Rev Joan MontagnesAfter a worship service by the host minister, the Reverend Joan Montagnes, the facilitators for each of the justice topics gave a short TED-style talk about their topic. The participants then participated in separate topic-specific breakout sessions and created cluster-based action plans.

The LGBTQ Justice group, facilitated by East Aurora UU church member Lisa Peterangelo, plans to create a cluster-wide Interweave chapter and use that group for programming and advocacy. Immediately, they are planning to coordinate participation in Buffalo’s Pride event and to encourage people to travel to Albany on May 17 for the LGBTQ Advocacy Day. http://tinyurl.com/May17LGBTQ

The Racial Justice group, facilitated by the Rev. Renee Ruchotzke, plans to have the UU Church of Amherst host an in-person “Intercultural Skills for a Diverse World” cluster-wide training in the Fall of 2016 and then the UU Church of Buffalo plans to host a Beloved Conversations training in the Spring of 2017. A few of the participants plan to take the online Organizing on the Side of Love UU Leadership Institute course http://www.uuinstitute.org/ being offered this summer.

The Climate Justice group, facilitated by the Rev. George Buchanan, focused on the personal part of Climate Justice work:

  1. Getting Unstuck
  2. Learn from and about one another
  3. Commitment to ferocity & determination – both personal and shared

Lisa Peterangelo 20160423_085925

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A Faith Formation Rite of Passage for 4th and 5th Graders

firstlighteditedSince 2004, the Unitarian Universalist Church of Amherst, NY has been offering a special and highly successful program for 4th and 5th graders.  First Light recognizes a first step in the development of a child’s Unitarian Universalist Identity. Each child signs up with an adult mentor—usually a parent—and together they explore in depth each of the Seven Principles, honoring the fact that parents are their children’s primary religious educators. Each month, after completing a packet at home (with fun activities and thought-provoking questions for discussion) in collaboration with their mentor, including the creation of an art project illustrating the principle, the group of students meet with their facilitators to share and discuss further. Thus, they begin to build the foundation for their own UU identity.

P1030782The curriculum was originally developed by UU Amherst members Hella Jacob and Scott Harrigan by adapting and augmenting materials from the out-of-print The UU Kids Book authored by Barbara Marshman, Ann Fields Brotman-Marshfield (now both deceased) and Charlene Brotman. It is being shared under a Creative Commons License.  The class is team-taught by 2 adults, and they charge a small fee ($30) for materials.

The program concludes with special rite of passage ceremony during a Sunday morning service, and the graduates are encouraged to light the chalice in the main sanctuary, in recognition that they now appreciate understand its meaning.  Each child is also presented with a lasting token (a UU medallion or necklace). This program takes place at the age when many children in the Christian faith are making their first communions, so the children often wear fancy clothes to celebrate the occasion.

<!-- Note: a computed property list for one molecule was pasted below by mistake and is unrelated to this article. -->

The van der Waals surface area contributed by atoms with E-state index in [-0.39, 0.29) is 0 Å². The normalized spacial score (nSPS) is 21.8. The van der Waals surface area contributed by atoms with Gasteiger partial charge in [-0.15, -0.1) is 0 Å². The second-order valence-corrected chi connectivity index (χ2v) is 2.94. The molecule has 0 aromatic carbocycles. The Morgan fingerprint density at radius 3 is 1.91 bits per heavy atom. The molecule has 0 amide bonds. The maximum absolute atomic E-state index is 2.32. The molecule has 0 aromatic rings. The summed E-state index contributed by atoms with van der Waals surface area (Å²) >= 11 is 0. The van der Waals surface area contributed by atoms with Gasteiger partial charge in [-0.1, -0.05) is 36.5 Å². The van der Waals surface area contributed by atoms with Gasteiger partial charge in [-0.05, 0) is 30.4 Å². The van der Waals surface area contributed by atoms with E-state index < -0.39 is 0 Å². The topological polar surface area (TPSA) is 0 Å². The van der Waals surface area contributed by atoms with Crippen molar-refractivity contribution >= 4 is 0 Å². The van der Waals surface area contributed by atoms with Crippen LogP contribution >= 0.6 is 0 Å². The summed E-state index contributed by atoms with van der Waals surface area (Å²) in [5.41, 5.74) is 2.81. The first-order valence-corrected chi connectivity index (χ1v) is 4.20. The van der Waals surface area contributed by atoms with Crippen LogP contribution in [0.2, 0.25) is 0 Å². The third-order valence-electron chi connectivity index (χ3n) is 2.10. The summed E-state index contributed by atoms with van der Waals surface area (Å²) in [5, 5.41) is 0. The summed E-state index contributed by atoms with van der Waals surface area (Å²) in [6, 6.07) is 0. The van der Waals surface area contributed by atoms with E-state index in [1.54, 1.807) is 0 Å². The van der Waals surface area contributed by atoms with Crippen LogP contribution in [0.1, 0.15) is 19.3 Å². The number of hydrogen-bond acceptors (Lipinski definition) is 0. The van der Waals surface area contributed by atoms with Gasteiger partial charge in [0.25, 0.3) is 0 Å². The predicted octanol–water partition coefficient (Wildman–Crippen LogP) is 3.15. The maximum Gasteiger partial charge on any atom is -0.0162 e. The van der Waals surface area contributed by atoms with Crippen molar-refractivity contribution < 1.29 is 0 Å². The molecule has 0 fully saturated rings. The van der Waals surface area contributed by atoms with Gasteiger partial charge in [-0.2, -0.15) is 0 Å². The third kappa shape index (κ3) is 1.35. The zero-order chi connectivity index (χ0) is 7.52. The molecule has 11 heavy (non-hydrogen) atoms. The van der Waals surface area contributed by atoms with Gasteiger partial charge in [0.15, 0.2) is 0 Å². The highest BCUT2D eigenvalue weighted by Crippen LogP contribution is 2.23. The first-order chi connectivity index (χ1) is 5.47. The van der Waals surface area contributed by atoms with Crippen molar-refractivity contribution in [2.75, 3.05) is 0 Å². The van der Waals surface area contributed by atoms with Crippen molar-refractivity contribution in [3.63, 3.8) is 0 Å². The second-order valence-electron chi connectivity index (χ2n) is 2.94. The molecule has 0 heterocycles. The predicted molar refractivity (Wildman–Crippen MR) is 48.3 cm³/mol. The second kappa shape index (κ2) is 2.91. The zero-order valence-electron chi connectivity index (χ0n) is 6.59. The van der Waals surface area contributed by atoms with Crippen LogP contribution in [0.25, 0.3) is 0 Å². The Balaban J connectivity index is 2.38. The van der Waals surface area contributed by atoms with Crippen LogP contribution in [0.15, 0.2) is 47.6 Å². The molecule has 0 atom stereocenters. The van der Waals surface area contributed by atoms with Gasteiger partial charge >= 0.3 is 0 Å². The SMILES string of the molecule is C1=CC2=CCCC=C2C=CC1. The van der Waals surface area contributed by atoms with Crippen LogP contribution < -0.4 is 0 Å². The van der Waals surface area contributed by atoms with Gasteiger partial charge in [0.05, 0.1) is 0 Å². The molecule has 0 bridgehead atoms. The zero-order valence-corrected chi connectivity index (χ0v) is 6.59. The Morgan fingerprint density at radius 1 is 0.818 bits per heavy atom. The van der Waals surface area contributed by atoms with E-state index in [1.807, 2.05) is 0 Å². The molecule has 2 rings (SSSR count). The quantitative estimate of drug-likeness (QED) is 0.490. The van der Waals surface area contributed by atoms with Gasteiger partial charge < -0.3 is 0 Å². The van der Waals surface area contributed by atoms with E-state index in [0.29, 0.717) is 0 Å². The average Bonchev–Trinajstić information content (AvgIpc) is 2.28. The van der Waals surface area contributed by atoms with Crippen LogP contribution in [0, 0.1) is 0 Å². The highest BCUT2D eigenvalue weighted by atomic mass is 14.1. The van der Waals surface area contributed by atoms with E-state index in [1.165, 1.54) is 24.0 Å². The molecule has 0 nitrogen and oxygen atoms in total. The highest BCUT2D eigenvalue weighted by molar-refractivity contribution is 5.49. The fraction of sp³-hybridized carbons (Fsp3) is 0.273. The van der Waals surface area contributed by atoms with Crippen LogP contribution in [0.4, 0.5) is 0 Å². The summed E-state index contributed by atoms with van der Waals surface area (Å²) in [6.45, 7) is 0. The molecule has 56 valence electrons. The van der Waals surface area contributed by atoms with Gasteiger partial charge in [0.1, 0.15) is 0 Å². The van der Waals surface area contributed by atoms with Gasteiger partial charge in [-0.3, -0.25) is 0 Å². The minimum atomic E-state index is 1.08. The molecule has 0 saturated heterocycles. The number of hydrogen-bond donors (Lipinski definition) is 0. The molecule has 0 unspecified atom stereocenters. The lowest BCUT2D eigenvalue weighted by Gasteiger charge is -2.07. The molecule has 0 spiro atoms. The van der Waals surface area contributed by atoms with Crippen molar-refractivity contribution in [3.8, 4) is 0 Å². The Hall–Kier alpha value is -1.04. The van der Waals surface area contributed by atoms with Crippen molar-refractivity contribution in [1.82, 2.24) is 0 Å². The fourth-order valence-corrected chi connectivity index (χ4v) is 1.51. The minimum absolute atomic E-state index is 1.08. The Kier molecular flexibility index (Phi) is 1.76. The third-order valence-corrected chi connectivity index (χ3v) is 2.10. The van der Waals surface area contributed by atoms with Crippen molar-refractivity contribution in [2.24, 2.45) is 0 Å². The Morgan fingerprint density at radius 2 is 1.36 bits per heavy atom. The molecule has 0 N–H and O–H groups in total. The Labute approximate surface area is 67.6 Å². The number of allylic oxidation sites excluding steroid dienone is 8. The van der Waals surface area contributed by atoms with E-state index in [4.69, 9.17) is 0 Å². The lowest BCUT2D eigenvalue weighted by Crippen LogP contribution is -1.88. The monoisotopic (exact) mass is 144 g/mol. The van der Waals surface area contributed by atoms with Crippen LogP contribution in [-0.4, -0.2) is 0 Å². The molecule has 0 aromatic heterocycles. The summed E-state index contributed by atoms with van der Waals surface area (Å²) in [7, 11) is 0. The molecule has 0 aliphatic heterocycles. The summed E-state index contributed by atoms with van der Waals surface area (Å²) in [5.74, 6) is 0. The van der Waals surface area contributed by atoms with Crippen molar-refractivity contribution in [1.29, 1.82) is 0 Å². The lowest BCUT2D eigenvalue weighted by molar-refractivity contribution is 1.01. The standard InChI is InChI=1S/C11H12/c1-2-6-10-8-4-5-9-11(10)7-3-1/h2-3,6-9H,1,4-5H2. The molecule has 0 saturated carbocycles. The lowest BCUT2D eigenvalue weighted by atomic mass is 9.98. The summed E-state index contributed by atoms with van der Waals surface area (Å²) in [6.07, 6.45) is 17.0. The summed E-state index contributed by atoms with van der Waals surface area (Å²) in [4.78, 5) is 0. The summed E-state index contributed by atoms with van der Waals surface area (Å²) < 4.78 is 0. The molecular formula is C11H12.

The congregation is happy to share this program with others. You can download the curriculum from this link, but please read the Creative Commons License first.

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UU Congregation of Buffalo Celebrates Ministerial Installation

Charge to the Minister Joan Montagnes and Karen Matteson on the right photo by Sam Trumbore
Charge to the Minister Joan Montagnes and Karen Matteson on the right photo by Sam Trumbore

Congratulations to the UU Congregation of Buffalo, who installed the Rev. Joan Montagnes on Sunday, November 15, 2015!

The Service was the culmination of a four-year search for a minister who now serves the congregation that has been part of the greater Buffalo community since 1831. Rev. Montagnes is the congregation’s first female settled minister in 184 years. She was unanimously approved by the congregation in June.

Rev. Montagnes, a native of Toronto, has been a Unitarian Universalist minister for 22 years. She has served congregations in Edmonton, Alberta; Beaconsfield, Quebec; Toronto; Wenatchee, Wash.; Moscow, Idaho; and as associate minister at East Shore Unitarian Church, Bellevue, Wash. She was Consultant with the Unitarian Universalist Association for the Western Region in Redmond, Wash., before accepting the position in Buffalo. Her divinity degree is from the Meadville Lombard Theological School of Chicago (1994). She also has a Master of Science degree from the University of Alberta in Edmonton (1990).